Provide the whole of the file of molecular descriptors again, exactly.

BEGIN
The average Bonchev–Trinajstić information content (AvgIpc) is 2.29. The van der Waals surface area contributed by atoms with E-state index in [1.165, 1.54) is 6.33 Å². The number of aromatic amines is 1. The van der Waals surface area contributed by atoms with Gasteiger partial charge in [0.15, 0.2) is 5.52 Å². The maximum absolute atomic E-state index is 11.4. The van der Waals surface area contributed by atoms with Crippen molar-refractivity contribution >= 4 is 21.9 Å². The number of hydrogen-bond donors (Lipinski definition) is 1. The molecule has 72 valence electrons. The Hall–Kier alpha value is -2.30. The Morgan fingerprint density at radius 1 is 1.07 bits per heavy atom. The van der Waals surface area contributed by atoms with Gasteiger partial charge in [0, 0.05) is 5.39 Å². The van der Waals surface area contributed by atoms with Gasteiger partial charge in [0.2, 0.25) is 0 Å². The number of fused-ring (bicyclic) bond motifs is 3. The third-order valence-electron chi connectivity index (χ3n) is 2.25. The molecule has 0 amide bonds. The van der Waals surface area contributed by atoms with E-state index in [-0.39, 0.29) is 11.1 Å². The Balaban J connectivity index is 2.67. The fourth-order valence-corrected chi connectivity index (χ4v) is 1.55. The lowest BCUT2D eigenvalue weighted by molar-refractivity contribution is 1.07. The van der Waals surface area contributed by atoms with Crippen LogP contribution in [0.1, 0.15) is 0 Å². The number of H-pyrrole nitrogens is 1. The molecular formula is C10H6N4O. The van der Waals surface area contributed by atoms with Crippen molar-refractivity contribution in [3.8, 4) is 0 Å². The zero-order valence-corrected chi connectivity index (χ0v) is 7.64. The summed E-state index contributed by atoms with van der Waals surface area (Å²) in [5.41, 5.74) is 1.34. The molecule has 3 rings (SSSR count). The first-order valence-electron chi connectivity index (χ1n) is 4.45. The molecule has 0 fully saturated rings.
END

The average Bonchev–Trinajstić information content (AvgIpc) is 2.29. The van der Waals surface area contributed by atoms with E-state index in [1.165, 1.54) is 6.33 Å². The number of aromatic amines is 1. The van der Waals surface area contributed by atoms with Gasteiger partial charge in [0.15, 0.2) is 5.52 Å². The maximum absolute atomic E-state index is 11.4. The van der Waals surface area contributed by atoms with Crippen molar-refractivity contribution >= 4 is 21.9 Å². The number of hydrogen-bond donors (Lipinski definition) is 1. The molecule has 72 valence electrons. The Hall–Kier alpha value is -2.30. The Morgan fingerprint density at radius 1 is 1.07 bits per heavy atom. The van der Waals surface area contributed by atoms with Gasteiger partial charge in [0, 0.05) is 5.39 Å². The van der Waals surface area contributed by atoms with Gasteiger partial charge in [0.2, 0.25) is 0 Å². The number of fused-ring (bicyclic) bond motifs is 3. The third-order valence-electron chi connectivity index (χ3n) is 2.25. The molecule has 0 amide bonds. The van der Waals surface area contributed by atoms with E-state index in [-0.39, 0.29) is 11.1 Å². The Balaban J connectivity index is 2.67. The fourth-order valence-corrected chi connectivity index (χ4v) is 1.55. The lowest BCUT2D eigenvalue weighted by molar-refractivity contribution is 1.07. The van der Waals surface area contributed by atoms with Crippen LogP contribution in [0.1, 0.15) is 0 Å². The number of H-pyrrole nitrogens is 1. The molecular formula is C10H6N4O. The van der Waals surface area contributed by atoms with Crippen molar-refractivity contribution in [3.8, 4) is 0 Å². The zero-order valence-corrected chi connectivity index (χ0v) is 7.64. The summed E-state index contributed by atoms with van der Waals surface area (Å²) in [5.41, 5.74) is 1.34. The molecule has 3 rings (SSSR count). The first-order valence-electron chi connectivity index (χ1n) is 4.45. The molecule has 0 fully saturated rings.